BlackBerry CEO John Chen shared his vision of the company as a software firm years ago, but at one point does one consider the transition to be over? Apparently some believe it is complete and that BlackBerry has successfully transformed from being a smartphone-focused company into one focused on software. Despite this, much of Wall Street’s focus is still on the smartphone business.
What’s there to like about BlackBerry?
Seeking Alpha contributor Anchorite argued in a post on Thursday that BlackBerry is actually in the security software business rather than the hardware business, also noting that QNX isn’t truly a security offering but rather an operating system that is designed to be secure. The crux of the author’s argument is that the stock is one to watch but not yet buy as there are both good and bad things about it right now.
For example, depending on how BlackBerry is valued, it can look a little expensive. Using the price to sales ratio, the company comes in at a multiple of six times, which makes it expensive compared to the 3.8 multiple Symantec has. After adjusting BlackBerry’s ratio by subtracting the tangible book value in order to reflect the net equity, however, the writer notes that BlackBerry becomes the cheapest of the two, especially since Symantec’s doesn’t change with this adjustment.
The writer explains that the reason is because Symantec has acquired multiple companies at big premiums to their tangible book value, which has resulted in a sizable amount of intangible assets on its balance sheet.
BlackBerry’s relatively flush with cash too
Another good thing about BlackBerry is the fact that it has a solid cash position, especially when compared to its peers in the security software business. Even after subtracting long-term debt, the company beats out Symantec, Fortinet, Imperva and FireEye.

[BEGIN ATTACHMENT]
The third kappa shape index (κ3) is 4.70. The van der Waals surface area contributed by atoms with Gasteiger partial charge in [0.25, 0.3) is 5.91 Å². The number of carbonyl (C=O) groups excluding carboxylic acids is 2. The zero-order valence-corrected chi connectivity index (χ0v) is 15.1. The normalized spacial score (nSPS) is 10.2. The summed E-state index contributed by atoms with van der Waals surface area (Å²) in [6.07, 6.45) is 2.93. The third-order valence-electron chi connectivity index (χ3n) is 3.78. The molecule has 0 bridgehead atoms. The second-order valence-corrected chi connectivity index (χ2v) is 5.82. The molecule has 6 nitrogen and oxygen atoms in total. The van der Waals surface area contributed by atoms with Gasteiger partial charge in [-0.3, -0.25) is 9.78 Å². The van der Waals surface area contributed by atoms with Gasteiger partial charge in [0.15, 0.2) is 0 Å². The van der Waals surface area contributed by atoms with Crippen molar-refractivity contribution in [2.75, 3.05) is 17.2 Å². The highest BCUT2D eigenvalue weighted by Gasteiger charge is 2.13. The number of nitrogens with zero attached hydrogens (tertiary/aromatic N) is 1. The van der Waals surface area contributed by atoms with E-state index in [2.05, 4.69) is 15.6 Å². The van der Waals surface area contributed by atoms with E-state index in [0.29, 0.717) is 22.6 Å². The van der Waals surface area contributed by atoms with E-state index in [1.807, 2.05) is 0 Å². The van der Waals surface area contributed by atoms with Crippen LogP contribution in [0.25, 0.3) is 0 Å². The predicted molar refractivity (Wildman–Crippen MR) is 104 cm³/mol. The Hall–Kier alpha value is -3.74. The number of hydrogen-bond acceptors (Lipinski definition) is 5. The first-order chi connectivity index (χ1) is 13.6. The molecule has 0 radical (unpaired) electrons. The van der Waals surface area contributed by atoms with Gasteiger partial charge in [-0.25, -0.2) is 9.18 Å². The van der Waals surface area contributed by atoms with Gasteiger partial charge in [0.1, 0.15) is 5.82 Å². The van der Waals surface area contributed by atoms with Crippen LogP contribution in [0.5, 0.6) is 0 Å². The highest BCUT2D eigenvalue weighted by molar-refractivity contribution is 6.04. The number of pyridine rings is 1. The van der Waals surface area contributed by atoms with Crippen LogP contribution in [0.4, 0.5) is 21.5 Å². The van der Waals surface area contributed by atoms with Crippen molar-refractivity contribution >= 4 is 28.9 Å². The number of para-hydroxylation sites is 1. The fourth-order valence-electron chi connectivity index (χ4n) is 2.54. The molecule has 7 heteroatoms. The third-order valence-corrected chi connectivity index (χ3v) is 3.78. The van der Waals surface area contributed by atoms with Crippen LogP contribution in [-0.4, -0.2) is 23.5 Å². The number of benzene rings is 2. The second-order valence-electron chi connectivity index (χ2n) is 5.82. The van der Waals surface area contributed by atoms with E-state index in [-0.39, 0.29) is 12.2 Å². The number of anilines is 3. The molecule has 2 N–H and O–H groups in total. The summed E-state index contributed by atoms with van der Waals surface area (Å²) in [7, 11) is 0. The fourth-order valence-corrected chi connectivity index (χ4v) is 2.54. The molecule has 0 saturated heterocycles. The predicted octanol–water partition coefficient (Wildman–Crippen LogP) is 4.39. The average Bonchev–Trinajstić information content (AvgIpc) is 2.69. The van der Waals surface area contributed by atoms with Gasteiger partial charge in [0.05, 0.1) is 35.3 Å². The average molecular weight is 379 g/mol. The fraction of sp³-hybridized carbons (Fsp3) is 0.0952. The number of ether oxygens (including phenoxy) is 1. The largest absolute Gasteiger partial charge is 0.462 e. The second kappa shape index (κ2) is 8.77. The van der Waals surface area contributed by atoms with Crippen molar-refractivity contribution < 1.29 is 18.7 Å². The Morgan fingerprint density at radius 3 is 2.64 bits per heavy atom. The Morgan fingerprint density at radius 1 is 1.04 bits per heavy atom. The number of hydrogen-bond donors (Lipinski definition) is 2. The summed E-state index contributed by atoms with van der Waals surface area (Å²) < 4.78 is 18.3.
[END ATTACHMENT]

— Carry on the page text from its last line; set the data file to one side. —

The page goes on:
The company also has an attractive patent portfolio, which once was a key focus of Wall Street as analysts considered whether a sale of BlackBerry’s intellectual property was needed to save it. The Canadian firm has about 38,000 patents, which is far more than the number of patents held by the peers it is compared to by the Seeking Alpha contributor. According to Anchorite, the next closes one of the four peers is Symantec with 3,000 patents.
Will BlackBerry become an acquisition target?
The writer then considered what BlackBerry might be worth if a suitor would make an offer. After comparing the various numbers, he suggests that BlackBerry is undervalued by about 50% but adds that the company wouldn’t be worth $20 per share in an acquisition. The main reason is because the company isn’t only security software as it also has the hardware business Wall Street would love to see it shut down. As a result, he explains that it’s just too hard to slap a value on BlackBerry right now.
Overall, he sees the company as having some good qualities, specifically in terms of its value as a security software and services company and its cash position. However, the writer also notes that the legacy handset business is still a weight around BlackBerry’s neck. Additionally, he thinks BlackBerry would only be a compelling acquisition target if its price drops to $6 per share.
So has BlackBerry successfully completed the transition to being a software-focused company? Chen’s seeming inability to give up on the hardware business suggests that he’s not really ready to let go of it despite his comments that they want to be a software business. The idea is probably that hardware will support the software, but Wall Street might never see BlackBerry as a software business while there are still BlackBerry phones for sale.
BlackBerry shares closed down 0.13% at $7.97 on Friday at the NASDAQ.